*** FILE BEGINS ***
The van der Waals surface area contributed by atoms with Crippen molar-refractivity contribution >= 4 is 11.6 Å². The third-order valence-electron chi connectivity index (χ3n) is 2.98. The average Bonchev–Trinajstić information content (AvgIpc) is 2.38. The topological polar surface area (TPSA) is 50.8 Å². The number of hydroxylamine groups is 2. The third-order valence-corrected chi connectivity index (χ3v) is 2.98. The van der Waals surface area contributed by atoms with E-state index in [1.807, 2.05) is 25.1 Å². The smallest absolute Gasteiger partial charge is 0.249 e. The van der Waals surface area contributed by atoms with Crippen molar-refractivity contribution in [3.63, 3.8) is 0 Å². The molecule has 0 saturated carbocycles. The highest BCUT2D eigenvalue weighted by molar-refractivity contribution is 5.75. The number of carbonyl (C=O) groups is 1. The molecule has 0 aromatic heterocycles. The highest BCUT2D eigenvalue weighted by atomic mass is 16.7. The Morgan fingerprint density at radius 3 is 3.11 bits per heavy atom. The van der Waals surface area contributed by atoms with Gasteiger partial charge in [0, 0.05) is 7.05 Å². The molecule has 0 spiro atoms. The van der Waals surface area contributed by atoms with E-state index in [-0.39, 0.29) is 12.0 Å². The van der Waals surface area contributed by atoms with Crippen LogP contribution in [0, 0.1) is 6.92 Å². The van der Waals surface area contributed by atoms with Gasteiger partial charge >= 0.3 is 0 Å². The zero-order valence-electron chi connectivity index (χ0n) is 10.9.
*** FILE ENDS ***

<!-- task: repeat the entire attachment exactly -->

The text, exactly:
The van der Waals surface area contributed by atoms with Crippen molar-refractivity contribution >= 4 is 11.6 Å². The third-order valence-electron chi connectivity index (χ3n) is 2.98. The average Bonchev–Trinajstić information content (AvgIpc) is 2.38. The topological polar surface area (TPSA) is 50.8 Å². The number of hydroxylamine groups is 2. The third-order valence-corrected chi connectivity index (χ3v) is 2.98. The van der Waals surface area contributed by atoms with E-state index in [1.807, 2.05) is 25.1 Å². The smallest absolute Gasteiger partial charge is 0.249 e. The van der Waals surface area contributed by atoms with Crippen molar-refractivity contribution in [3.63, 3.8) is 0 Å². The molecule has 0 saturated carbocycles. The highest BCUT2D eigenvalue weighted by molar-refractivity contribution is 5.75. The number of carbonyl (C=O) groups is 1. The molecule has 0 aromatic heterocycles. The highest BCUT2D eigenvalue weighted by atomic mass is 16.7. The Morgan fingerprint density at radius 3 is 3.11 bits per heavy atom. The van der Waals surface area contributed by atoms with Gasteiger partial charge in [0, 0.05) is 7.05 Å². The molecule has 0 spiro atoms. The van der Waals surface area contributed by atoms with E-state index in [-0.39, 0.29) is 12.0 Å². The van der Waals surface area contributed by atoms with Crippen LogP contribution in [0, 0.1) is 6.92 Å². The van der Waals surface area contributed by atoms with Gasteiger partial charge >= 0.3 is 0 Å². The zero-order valence-electron chi connectivity index (χ0n) is 10.9.